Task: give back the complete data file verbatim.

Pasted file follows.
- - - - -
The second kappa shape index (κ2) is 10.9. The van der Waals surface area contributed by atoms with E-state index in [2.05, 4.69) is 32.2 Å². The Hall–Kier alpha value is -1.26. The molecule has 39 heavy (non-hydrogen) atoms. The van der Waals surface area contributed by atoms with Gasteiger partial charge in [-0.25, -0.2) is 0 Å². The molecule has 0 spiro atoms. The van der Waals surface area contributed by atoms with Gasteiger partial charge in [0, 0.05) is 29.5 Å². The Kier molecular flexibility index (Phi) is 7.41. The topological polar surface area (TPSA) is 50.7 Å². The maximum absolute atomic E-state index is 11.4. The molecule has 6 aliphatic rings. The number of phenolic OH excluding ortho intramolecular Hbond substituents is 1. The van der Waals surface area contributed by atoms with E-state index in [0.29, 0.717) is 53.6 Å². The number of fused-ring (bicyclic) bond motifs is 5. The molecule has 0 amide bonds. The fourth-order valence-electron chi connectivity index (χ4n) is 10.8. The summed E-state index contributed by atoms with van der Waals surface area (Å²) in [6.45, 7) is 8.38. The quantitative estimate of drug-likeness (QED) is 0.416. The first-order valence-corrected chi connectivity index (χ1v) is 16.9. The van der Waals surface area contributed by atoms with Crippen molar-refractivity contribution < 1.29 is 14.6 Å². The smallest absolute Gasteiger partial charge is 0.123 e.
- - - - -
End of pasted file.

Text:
The second kappa shape index (κ2) is 10.9. The van der Waals surface area contributed by atoms with E-state index in [2.05, 4.69) is 32.2 Å². The Hall–Kier alpha value is -1.26. The molecule has 39 heavy (non-hydrogen) atoms. The van der Waals surface area contributed by atoms with Gasteiger partial charge in [-0.25, -0.2) is 0 Å². The molecule has 0 spiro atoms. The van der Waals surface area contributed by atoms with Gasteiger partial charge in [0, 0.05) is 29.5 Å². The Kier molecular flexibility index (Phi) is 7.41. The topological polar surface area (TPSA) is 50.7 Å². The maximum absolute atomic E-state index is 11.4. The molecule has 6 aliphatic rings. The number of phenolic OH excluding ortho intramolecular Hbond substituents is 1. The van der Waals surface area contributed by atoms with E-state index in [0.29, 0.717) is 53.6 Å². The number of fused-ring (bicyclic) bond motifs is 5. The molecule has 0 amide bonds. The fourth-order valence-electron chi connectivity index (χ4n) is 10.8. The summed E-state index contributed by atoms with van der Waals surface area (Å²) in [6.45, 7) is 8.38. The quantitative estimate of drug-likeness (QED) is 0.416. The first-order valence-corrected chi connectivity index (χ1v) is 16.9. The van der Waals surface area contributed by atoms with Crippen molar-refractivity contribution < 1.29 is 14.6 Å². The smallest absolute Gasteiger partial charge is 0.123 e.